Tanrı'dan korkanlar

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Sardes Sinagogu, 3. yüzyılda Tanrı'dan korkanlar ve Yahudiler'in Roma sivil yaşamına entegre olduğu bir topluluğa sahipti.

Tanrı'dan korkanlar (Yunanca: φοβούμενοι τὸν Θεόν, phoboumenoi ton Theon)[1] yahut Tanrı'ya tapanlar (Yunanca: θεοσεβεῖς, Theosebeis)[1] Yunan ve Roma dünyasında varlığını sürdüren ve Hellenistik Yahudiliğe sempati besleyen bir gruptur.[2][3][4][5] Aslen Yahudi olmayan bu gruba mensup insanlar, Yahudiliğe geçmeden[2][3][6][7] Yahudilerin uyguladığı gelenek ve ritleri takip etmiş ve bunlardan etkilenmiştir.

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  1. ^ a b Sim, David C.; MacLaren, James S. (2013). "Chapter 1, Paragraph 3: God-Fearers". Attitudes to Gentiles in Ancient Judaism and Early Christianity. Bloomsbury Publishing. ss. 15-23. ISBN 978-0-56763-766-6. 
  2. ^ a b Kraabel, A. T. (1981). "The Disappearance of the 'God-Fearers'". Numen. 28 (2). Leiden: Brill Publishers. ss. 113-126. JSTOR 3270014. 
  3. ^ a b Feldman, Louis H.; Reinhold, Meyer, (Edl.) (1996). ""Sympathizers" (God-fearers)". Jewish Life and Thought among Greeks and Romans. Edinburgh: T&T Clark. ss. 137-145. ISBN 0-567-08525-2. 
  4. ^ Marcus, Ralph. "The Sebomenoi in Josephus". Jewish Social Studies. 14 (3). Indiana University Press. ss. 247-250. JSTOR 4465081. We know from Pagan, Christian and Jewish sources that during the Hellenistic and early Roman periods some Gentiles were so strongly attracted to Judaism that they became converts and undertook to observe Jewish laws and customs in the same manner as did the Jews themselves. [...] It is also commonly assumed that there were some Gentiles who did not go so far as to become converts but indicated their belief in monotheism and gave up the worship of Pagan gods. How far they went in openly dissociating themselves from Paganism and in associating themselves with Judaism we do not know. These Gentile sympathizers are commonly thought to be referred by the terms sebomenoi or phoboumenoi ton theon and metuentes in Greek and Latin sources, and yir᾿ê shamayim "fearers of Heaven" (i.e. God-fearers) in some early Rabbinic passages.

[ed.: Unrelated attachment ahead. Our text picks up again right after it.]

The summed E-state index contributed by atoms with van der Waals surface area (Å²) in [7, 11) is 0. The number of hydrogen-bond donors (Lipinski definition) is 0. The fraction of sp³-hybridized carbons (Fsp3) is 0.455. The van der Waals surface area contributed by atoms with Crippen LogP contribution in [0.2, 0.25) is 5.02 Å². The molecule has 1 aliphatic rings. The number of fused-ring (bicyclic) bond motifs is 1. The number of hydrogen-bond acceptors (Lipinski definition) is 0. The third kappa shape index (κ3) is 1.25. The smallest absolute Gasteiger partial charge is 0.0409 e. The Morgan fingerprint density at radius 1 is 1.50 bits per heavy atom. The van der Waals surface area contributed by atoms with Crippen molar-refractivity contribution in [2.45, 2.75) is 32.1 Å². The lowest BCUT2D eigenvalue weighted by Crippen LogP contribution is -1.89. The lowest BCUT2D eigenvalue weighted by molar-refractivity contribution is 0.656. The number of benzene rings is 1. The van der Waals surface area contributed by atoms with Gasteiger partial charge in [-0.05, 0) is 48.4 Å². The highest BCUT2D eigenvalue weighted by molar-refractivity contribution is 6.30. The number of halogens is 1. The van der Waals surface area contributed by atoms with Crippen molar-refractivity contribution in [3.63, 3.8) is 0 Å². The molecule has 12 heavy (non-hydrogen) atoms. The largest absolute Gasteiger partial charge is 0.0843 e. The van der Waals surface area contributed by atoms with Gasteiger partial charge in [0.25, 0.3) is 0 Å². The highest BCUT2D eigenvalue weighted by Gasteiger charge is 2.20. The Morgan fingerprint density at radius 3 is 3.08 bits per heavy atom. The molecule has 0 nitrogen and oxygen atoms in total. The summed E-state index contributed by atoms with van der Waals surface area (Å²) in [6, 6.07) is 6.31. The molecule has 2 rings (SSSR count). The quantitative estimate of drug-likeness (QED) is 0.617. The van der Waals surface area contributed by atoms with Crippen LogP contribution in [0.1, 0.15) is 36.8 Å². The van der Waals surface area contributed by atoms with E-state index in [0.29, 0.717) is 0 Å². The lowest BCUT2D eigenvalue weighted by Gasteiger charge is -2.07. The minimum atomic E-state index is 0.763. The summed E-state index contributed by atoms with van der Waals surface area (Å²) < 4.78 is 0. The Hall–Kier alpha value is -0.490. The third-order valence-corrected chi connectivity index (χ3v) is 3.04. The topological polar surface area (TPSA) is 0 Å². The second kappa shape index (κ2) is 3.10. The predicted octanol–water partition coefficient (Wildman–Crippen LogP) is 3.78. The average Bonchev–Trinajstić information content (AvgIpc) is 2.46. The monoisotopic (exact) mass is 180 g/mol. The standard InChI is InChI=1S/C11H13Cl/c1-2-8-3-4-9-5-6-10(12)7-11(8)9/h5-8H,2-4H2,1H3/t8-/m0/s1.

5. ^ Bromiley, Geoffrey W. (1986). The International Standard Bible Encyclopedia. 3 (Fully Revised bas.). Grand Rapids, Michigan: Eerdmans. s. 1010. ISBN 0-8028-3783-2. Many scholars see a parallel between the "God-fearers" in rabbinic literature and the "God-fearers" in the NT. In rabbinic literature the ger toshab was a Gentile who observed the Noachian commandments but was not considered a convert to Judaism because he did not agree to circumcision. [...] some scholars have made the mistake of calling the ger toshab a "proselyte" or "semiproselyte." But the ger toshab was really a resident alien in Israel. Some scholars have claimed that the term "those who fear God" (yir᾿ei Elohim/Shamayim) was used in rabbinic literature to denote Gentiles who were on the fringe of the synagogue. They were not converts to Judaism, although they were attracted to the Jewish religion and observed part of the law. 
  6. ^ Trebilco, Paul (2001). "I «Timorati di Dio»". Lewin, Ariel (Ed.). Gli ebrei nell'Impero romano: saggi vari (İtalyanca). Floransa: La Giuntina. ss. 161-193. ISBN 88-8057-120-6. 
  7. ^ Trebilco, Paul (2006). "The Jews in Asia Minor, 66-c. 235 CE". Davies, William David; Finkelstein, Louis; Katz, Steven T. (Edl.). The Cambridge History of Judaism: Volume 4, The Late Roman-Rabbinic Period. Cambridge: Cambridge University Press. ss. 80-82. ISBN 978-0-521-77248-8. 

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